Shopmade Cam Clamps
Inexpensive, easy to make and handy
Synopsis: Steven Cook uses cam clamps for jigs and fixtures, for anchoring a workpiece to a bench for routing, and for laminating. Rather than using a screw to exert pressure, the clamps use a cam; the sliding jaw is kerfed, allowing the jaw to flex when the cam is rotated. These clamps can be made quickly and inexpensively from scrap material. A drawing shows precise measurements and dimensions.
A while back, I was hired to replace the veneer on a Steinway grand piano that had been damaged in a fire. Veneering the sides required more clamps than I owned or could afford. But I remembered facing just such a situation when I was an apprentice to a pipe-organ builder. Armed with a Swedish-made cam clamp as a prototype, we churned out a batch of 50 clamps before quitting time.
I was working alone, so it took longer to make the clamps I needed. But I used wood from the scrap bin and aluminum from the junkyard, so I spent next to nothing.
I use these clamps for jigs and fixtures, anchoring a workpiece to a bench for routing and laminating wood strips around a form. You just have to keep in mind that they don’t exert a lot of clamping pressure.
How the clamps work
These clamps are a variation of a standard screw-bar clamp. One jaw is pinned to the end of the bar, and a sliding jaw moves along the bar to adjust the clamp opening. Rather than using a screw to exert pressure, the clamps use a cam. The sliding jaw is kerfed, as shown in the drawing, allowing the jaw to flex when the cam is rotated. To use the clamp, simply squeeze the clamp jaws together with hand pressure, and rotate the cam.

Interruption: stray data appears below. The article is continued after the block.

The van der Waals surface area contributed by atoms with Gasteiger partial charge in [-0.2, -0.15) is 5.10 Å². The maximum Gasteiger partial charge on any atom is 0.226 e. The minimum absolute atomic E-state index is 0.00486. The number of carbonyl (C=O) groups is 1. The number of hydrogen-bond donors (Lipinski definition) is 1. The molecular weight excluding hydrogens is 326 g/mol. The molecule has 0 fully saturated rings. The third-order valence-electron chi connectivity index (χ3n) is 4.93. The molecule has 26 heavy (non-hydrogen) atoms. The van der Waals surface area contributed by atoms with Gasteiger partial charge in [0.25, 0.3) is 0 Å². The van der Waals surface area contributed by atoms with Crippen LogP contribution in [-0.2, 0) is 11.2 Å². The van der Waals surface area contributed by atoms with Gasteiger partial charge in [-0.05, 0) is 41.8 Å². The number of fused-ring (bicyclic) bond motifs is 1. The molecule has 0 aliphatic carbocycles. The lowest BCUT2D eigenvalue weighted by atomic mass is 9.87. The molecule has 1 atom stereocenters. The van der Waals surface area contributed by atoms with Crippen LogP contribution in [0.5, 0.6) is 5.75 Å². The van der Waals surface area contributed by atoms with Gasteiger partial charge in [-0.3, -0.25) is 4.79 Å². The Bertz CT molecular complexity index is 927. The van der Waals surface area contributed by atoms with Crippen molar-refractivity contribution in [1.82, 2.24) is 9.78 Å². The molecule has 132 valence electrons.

How to make them
My standard cam clamps are made from scrap blocks of maple, oak or some other dense hardwood about 8 in. long by 11⁄2 in. wide by 3⁄4 in. thick. You can make the jaws longer or shorter to suit your needs.
The weak part of the clamp is the end grain at the tail of the jaws where the pins connect the jaws to the bar. The fixed jaws are pinned into the bar, and the sliding jaw has pins on either side of the bar. As pressure is applied, the pins want to split the end grain of the jaws. To prevent this, make sure the tail end of the jaws extend beyond the bar by at least 3⁄4 in. If they don’t, the clamp will fail.
I use 1⁄8-in. by 1-in. aluminum for the bar, which I get at a scrap dealer or from the local hardware store. To some people, this stock may seem light, but I’ve never bent one.
From Fine Woodworking #117
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